Rockwell didn’t say much about his habit of including dogs in his work publicly or in his correspondence, Schiller explains. But he did include a little on the subject in an advanced illustration course written in the 1940s and included in Rockwell on Rockwell: How I Make A Picture (Watson-Guptill Publishers; Famous Artists School, 1979).

“Animals are often the center of interest in story telling pictures and at other times they can be included naturally in a picture. In such cases, they are very appealing and helpful,” he writes. But, he also adds, “I do not like to see an appealing animal put into a picture just to save the job.”

News: Guest Posts
Reason #179 to Love Senior Dogs
They photograph fantastically, just ask Nancy LeVine

One of my dogs is getting on in years. She’s 13-plus, a little stiff in the hind end, her black fur is flecked with more white than in the past and her irises are cloudy. She’s getting The Look—a world-wise sweetness that melts my heart on a regular basis.

Nancy LeVine knows all about The Look. She’s photographed senior dogs around the country, capturing their nobility, grace and fragility. We featured LeVine’s work in Bark (March/April 2009), and now you can view Lens Culture's online gallery of some of these portraits. It’s absolutely worth a visit. (Oh, and she does commissions!)

Dog's Life: Lifestyle
Winning Dog Art for Wine Label Contest
Artist Nancy Schutt takes it with “Out of Reach”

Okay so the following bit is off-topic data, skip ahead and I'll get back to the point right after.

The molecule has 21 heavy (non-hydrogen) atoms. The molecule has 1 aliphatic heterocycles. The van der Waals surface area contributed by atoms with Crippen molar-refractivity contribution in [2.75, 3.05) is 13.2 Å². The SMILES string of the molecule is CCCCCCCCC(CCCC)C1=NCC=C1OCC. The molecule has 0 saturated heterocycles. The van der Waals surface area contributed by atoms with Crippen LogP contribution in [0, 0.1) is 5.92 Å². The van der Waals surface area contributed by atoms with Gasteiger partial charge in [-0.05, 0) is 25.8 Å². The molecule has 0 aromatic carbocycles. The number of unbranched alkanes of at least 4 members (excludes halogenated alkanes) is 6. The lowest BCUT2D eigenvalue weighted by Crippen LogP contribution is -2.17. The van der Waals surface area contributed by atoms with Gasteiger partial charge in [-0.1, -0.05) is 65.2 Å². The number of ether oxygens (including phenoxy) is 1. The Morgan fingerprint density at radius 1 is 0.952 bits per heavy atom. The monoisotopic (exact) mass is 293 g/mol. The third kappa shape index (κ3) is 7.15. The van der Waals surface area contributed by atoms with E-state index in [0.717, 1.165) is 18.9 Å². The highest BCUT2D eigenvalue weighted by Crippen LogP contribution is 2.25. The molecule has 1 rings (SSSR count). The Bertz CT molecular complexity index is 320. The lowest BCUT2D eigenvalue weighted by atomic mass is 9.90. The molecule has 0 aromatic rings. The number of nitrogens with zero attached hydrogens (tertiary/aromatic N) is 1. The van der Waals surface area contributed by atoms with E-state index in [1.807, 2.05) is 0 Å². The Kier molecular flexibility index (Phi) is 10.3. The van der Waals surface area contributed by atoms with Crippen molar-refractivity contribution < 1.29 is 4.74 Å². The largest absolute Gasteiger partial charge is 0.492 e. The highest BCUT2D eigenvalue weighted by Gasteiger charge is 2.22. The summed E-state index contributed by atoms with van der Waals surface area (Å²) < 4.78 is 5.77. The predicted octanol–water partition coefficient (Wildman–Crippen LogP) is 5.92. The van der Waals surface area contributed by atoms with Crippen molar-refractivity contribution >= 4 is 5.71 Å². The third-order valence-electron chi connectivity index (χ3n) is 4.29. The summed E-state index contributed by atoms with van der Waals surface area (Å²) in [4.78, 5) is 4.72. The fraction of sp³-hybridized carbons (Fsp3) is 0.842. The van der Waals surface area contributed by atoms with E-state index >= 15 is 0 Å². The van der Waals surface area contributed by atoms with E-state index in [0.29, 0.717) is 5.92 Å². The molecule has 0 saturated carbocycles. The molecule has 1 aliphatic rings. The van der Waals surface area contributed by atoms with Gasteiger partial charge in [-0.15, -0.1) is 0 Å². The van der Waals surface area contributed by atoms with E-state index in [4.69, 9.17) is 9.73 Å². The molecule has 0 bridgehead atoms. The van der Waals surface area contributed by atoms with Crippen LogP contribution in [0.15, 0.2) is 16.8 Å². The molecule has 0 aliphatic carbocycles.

Over the years, Mutt Lynch Winery has created wines with names such as “Unleashed Chardonnay” and “Merlot Over and Play Dead.” They consistently combine a love of dogs with a love of wines, and the results are often as charming as they are delicious.

They just announced the winner of their third annual wine label contest, which is “Out of Reach” by artist Nancy Schutt. There were many wonderful entries in this contest, which was co-sponsored by Mutt Lynch Winery and Dog Art Today. The theme of the contest was “Naughty.” The wine “Out of Reach” will be available in August 2011, and 10 percent of the profits from its sale will be donated to an animal shelter.

News: Guest Posts
Calling All Artists Inspired by Naughty Pups
For the third annual Mutt Lynch Winery label contest

Our friends over at Mutt Lynch Winery in Sonoma, Calif., and Dog Art Today recently launched their third annual wine label contest, and we want to spread the word to Bark readers who are also artists—we know there are many of you.

The contest calls for canine-themed artwork (no photography) on the theme “Naughty” for a special blend of Cabernet called “Muttitage.” Five hundred bottles of the exclusive blend with custom label will be sold during the Dog Days of Summer event on August 6 at the Mutt Lynch Winery in Healdsburg, Calif. Ten percent of sales will go to the Healdsburg Animal Shelter.   In addition to bragging rights and the satisfaction of helping shelter pups, the winning artist receives a case of wine, a featured spotlight on Dog Art Today and an invitation to the Dog Days event. Find complete contest details here.
The entry deadline is Friday, May 13 at midnight PST.  Online voting runs from May 16 to May 21, 2011. Good luck and happy painting/sketching/assembling/sculpting. Don't forget to play with your dog.
News: Guest Posts
Ai Weiwei’s “Circle of Animals” Coming to New York